|Subject: The existence of Dirac observables for gravity
Date: Wed, 03 Nov 2004 13:25:44 +0200
From: Dimi Chakalov <firstname.lastname@example.org>
To: "B. Dittrich" <email@example.com>,
CC: firstname.lastname@example.org, email@example.com, firstname.lastname@example.org, email@example.com, firstname.lastname@example.org, email@example.com, firstname.lastname@example.org, R.Loll@phys.uu.nl, email@example.com, firstname.lastname@example.org, email@example.com, firstname.lastname@example.org
Dear Dr. Dittrich,
In your gr-qc/0411013 v1 [Ref. 1], you acknowledged that there is not much hope to obtain exact expressions for Dirac observables for gravity, but further investigations into this proposal (constructing a Dirac observable with respect to *all* the constraints) will be undertaken in your forthcoming preprint, ref. , co-authored with T. Thiemann.
I would like to make a prediction regarding your forthcoming paper written with Thomas Thiemann: you will discover that you need *infinitely many clocks* to model your Dirac observable at the fictitious instant [tau] from your fictitious time T.
I noticed that you quoted Karel Kuchar's "Time and Interpretations of Quantum Gravity" from 1992 only once, in footnote 3 on p. 13 [Ref. 1]. More about Kuchar's paper and my prediction at
I believe the *origin* of the problem has been explained by K. Kuchar in 1992; see a very simple explanation at
Your comments and those from your colleagues will be greatly appreciated.
[Ref. 1] B. Dittrich, Partial and Complete Observables for Hamiltonian Constrained Systems, gr-qc/0411013 v1
p. 2: "Assume that the system is totally constrained so
that the constraint generates the time evolution (which is then considered
as a gauge transformation). Use a phase space function T , which
is not a Dirac observable, as a clock which
"measures" the time flow, i.e. the gauge transformation. Consider another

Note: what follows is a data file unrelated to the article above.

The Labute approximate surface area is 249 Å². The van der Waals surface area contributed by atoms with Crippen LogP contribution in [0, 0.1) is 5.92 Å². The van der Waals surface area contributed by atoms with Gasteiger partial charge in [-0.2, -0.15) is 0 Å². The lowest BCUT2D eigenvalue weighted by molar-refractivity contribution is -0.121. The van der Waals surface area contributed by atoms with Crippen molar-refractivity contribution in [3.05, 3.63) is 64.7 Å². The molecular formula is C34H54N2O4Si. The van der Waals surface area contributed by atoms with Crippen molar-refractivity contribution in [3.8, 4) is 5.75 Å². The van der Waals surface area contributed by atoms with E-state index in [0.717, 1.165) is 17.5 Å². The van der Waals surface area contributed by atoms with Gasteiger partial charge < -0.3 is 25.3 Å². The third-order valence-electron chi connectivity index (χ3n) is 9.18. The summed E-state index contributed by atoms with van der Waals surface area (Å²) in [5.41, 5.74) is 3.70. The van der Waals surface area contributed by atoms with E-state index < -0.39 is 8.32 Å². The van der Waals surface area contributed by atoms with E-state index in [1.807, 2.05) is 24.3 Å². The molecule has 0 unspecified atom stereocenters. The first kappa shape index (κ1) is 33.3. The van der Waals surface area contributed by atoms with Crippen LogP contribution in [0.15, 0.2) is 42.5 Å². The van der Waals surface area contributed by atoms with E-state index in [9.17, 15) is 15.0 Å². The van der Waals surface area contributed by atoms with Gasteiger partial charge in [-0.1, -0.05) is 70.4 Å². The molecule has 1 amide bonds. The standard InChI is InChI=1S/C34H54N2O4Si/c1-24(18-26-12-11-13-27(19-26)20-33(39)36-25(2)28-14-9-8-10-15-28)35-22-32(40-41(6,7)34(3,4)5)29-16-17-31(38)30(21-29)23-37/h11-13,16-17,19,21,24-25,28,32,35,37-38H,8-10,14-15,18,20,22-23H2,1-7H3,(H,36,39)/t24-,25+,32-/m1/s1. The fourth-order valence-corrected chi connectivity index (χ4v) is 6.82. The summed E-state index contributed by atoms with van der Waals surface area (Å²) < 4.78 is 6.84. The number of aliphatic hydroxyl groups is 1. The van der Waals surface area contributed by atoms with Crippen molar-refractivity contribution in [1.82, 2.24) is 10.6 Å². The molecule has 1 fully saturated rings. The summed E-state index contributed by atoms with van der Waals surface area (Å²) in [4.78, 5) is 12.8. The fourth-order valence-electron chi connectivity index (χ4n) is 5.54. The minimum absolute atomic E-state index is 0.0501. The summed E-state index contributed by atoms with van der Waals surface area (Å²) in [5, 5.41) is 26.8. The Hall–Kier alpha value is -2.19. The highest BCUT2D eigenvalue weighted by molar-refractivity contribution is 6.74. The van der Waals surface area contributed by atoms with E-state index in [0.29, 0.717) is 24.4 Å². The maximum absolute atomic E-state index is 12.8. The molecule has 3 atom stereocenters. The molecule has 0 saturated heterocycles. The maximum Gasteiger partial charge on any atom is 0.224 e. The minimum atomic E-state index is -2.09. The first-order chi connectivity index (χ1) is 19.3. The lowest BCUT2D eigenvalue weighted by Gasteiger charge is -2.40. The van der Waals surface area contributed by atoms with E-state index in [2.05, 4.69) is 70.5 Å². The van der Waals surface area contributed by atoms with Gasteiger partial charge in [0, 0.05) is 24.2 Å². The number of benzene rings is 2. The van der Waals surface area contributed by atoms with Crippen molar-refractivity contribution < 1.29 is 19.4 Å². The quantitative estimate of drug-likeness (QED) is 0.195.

phase space function f and calculate the value of f
"at the time" at which T assumes the value [tau] . Since the
value of f at a fixed time [tau] does not change with time,
the result will be time independent, i.e. a Dirac observable.
"To define a complete observable we will need infinitly
many clocks which describe the embedding of the spatial hypersurface into
the space-time manifold. A complete observable is then a phase space function
evaluated on an embedding which is fixed by prescribing certain values
for the infinitly many clock variables.
p. 36: "To construct a Dirac observable with respect to
all the constraints (...). Further investigations into this proposal will
be undertaken in .
A quote from the abstract: "In the case of gravity this will answer the question whether it is possible to calculate Dirac observables starting from 3-diffeomorphism invariant partial observables."
I wish Dr. Bianca Dittrich best of luck with her talk tomorrow.
But what are these 'partial observables'? See the latest paper by Daniele Colosi and Carlo Rovelli, "Global particles, local particles", gr-qc/0409054, in which they speculated about some "globally defined n-particle Fock states", and posed the following question (p. 16): "Can we view QFT, in general, as a theory of particles? Can we think that reality is made by elementary objects - the particles - whose interactions are described by QFT? We think that our results suggest that the answer is partially a yes and partially a no." Which is, in German, Jain.
Given this latest elucidation of
Rovelli's "partial observable", his papers published since 1991, and the
devastating critics by Karel Kuchar in "Time and Interpretations of Quantum
Gravity" (mentioned briefly by B. Dittrich in a footnote only), I thought
that it would be nice to cast my prediction about the forthcoming paper
by B. Dittrich and T. Thiemann. I will comment
on it shortly after it becomes available.